The Polish cinema industry is staging a vigorous come-back after disastrous results in 2000, that saw admissions and box office plummet by 29.8%. Three Polish films have already topped the national box office chart this year, and three forthcoming local titles are expected to boost the territory's box office to record levels.

While some of last year's decline can be put down to the extraordinary performance of just one film the previous year - the domestic epic With Fire And Sword, which took a staggering $26m in 1999 - a combination of increasing ticket prices and declining state subsidies for production were also contributory factors.

Now, however, there are positive signs that Polish films are gradually regaining some of their pulling power. Already this year two local films have achieved respectable, if comparatively modest, results: In Desert And Wilderness ($5.95m) and Springtime To Come ($5.03m), while last week saw new release Coyote's Morning top the charts with a three-day gross of $230,601 from 65 sites, and a total of $544,669 after 10 days.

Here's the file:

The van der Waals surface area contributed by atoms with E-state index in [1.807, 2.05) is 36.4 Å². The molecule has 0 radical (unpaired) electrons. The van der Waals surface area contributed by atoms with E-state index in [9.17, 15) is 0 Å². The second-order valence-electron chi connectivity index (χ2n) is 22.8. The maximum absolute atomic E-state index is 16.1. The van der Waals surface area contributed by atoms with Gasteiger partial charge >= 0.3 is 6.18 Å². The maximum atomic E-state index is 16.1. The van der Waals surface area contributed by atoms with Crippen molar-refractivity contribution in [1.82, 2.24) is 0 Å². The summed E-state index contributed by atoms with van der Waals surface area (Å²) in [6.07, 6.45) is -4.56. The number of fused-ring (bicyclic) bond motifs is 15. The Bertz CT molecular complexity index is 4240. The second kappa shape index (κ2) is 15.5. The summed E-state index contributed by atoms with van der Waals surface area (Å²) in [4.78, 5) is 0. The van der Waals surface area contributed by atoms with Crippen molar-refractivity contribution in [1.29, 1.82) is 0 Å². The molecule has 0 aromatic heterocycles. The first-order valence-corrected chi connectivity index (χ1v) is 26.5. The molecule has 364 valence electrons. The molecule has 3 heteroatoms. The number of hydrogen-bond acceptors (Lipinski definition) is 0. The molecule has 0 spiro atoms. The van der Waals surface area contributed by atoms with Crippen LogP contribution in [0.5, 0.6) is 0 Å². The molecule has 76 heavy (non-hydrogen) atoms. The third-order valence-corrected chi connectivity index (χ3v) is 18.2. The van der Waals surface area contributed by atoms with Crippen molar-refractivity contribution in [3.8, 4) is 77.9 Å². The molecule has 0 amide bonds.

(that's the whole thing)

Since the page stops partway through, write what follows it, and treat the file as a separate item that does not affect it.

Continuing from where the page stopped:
Hopes for a blockbuster year are now being fuelled by high expectations from three other forthcoming films: Heritage Film's Witchman, Scorpion Art's biopic Chopin - Desire For Love and Jerzy Kawalerowicz's epic Quo Vadis.

The $18m Quo Vadis, which received its world premiere at a screening in the Vatican this week, gets a massive 150-print release on September 9, when all eyes will be on the title's opening gross to see if it has the potential not just to break previous domestic records, but also become the first Polish film to break out into the international market.